Throwback Thursday: Widow's Walk
First shared as a blog post in 2014 by a previous curator.
The Lane Place is a beautiful, two-story home built in 1845 by Henry Lane. It has seen many renovations over its century in existence. Many were made by the Lane family while they occupied the home, and were continued by the Montgomery County Historical Society. Looking at the home from its grounds you see the main floor, an upstairs, the chimneys, wrought iron and wooden balconies, and a strange railing that is perched at the top of the house. Few people know exactly what structure is hidden up on the roof. The Lane Place contains a “Widow’s Walk”.
In the 1800’s along the coast of the United States ‘widow’s walks’ were quite popular structures. They were railed platforms atop the roofs of homes that sat near the water. It is said that the features were to allow wives the perfect view of the ocean to watch hopefully for their husbands’ safe return from sea. Even if they were used by mournful sailors’ wives; some say that they are merely an architectural beauty adopted by the American Architects from Italy. Italian cupolas called belvederes are very similar to the ‘widow’s walks’ of America.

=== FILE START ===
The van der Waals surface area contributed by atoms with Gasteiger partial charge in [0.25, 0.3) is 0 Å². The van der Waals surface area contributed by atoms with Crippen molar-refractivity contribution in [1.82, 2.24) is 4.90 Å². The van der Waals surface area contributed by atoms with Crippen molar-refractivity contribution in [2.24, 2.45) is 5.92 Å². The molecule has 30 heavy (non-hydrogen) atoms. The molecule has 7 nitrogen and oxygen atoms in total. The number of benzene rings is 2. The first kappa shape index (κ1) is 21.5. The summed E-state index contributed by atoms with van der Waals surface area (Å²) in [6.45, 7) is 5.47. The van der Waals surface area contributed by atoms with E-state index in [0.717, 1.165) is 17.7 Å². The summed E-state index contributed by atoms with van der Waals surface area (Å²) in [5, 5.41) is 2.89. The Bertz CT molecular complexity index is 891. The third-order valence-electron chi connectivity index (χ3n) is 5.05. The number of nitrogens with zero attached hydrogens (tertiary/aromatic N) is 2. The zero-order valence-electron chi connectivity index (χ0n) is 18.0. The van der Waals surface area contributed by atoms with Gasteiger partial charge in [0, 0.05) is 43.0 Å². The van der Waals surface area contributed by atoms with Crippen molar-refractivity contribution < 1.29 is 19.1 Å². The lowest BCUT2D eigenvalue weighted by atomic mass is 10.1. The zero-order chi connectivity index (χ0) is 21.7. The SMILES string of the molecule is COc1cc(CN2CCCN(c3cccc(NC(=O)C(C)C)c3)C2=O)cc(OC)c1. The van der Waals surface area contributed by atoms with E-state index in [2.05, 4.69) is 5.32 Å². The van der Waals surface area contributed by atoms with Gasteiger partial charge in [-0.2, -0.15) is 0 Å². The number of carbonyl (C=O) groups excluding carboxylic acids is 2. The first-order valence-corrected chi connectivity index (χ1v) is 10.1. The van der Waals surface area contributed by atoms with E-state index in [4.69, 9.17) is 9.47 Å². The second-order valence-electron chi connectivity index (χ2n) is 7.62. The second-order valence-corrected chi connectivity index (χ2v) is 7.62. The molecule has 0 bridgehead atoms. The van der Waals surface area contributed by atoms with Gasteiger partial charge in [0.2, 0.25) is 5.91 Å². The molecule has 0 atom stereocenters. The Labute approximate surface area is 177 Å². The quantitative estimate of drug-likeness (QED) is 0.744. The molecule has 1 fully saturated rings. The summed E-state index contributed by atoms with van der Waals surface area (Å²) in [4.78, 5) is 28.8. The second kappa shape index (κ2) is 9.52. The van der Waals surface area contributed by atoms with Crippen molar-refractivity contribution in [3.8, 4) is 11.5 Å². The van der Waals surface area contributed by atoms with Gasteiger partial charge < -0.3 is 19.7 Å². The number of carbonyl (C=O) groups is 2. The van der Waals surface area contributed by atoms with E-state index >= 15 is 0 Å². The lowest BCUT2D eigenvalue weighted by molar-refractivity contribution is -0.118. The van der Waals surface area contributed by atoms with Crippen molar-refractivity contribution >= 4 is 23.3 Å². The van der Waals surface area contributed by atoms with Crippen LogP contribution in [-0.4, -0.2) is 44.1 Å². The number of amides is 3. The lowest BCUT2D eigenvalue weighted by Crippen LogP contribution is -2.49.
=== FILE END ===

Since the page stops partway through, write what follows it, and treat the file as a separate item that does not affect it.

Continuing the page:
We know the supposed purpose of a widow’s walk. The question is, why did Joanna Elston-Lane want this structure in her home? It is a fair question seeing as the Lane Place is located in the great plains and far from a large body of water. There are a few theories. Perhaps, because her husband Henry was always away on business, she would watch for his return and hope to see him riding toward home from the roof. Another popular theory: Isaac Elston (Joanna’s father) owned quite a bit of land around the Lane Place on which many of her siblings lived. Joanna very easily could have looked over and admired her father’s land from her roof as well as see all of her siblings’ homes. The final theory is Joanna Lane, being a senator’s wife, had wealth and liked the finer things in life. It would make sense to build a rare structure like a belvedere found in Italy that would impress house quests. Whichever theory you choose to believe; it always is an interesting discussion on the house tours.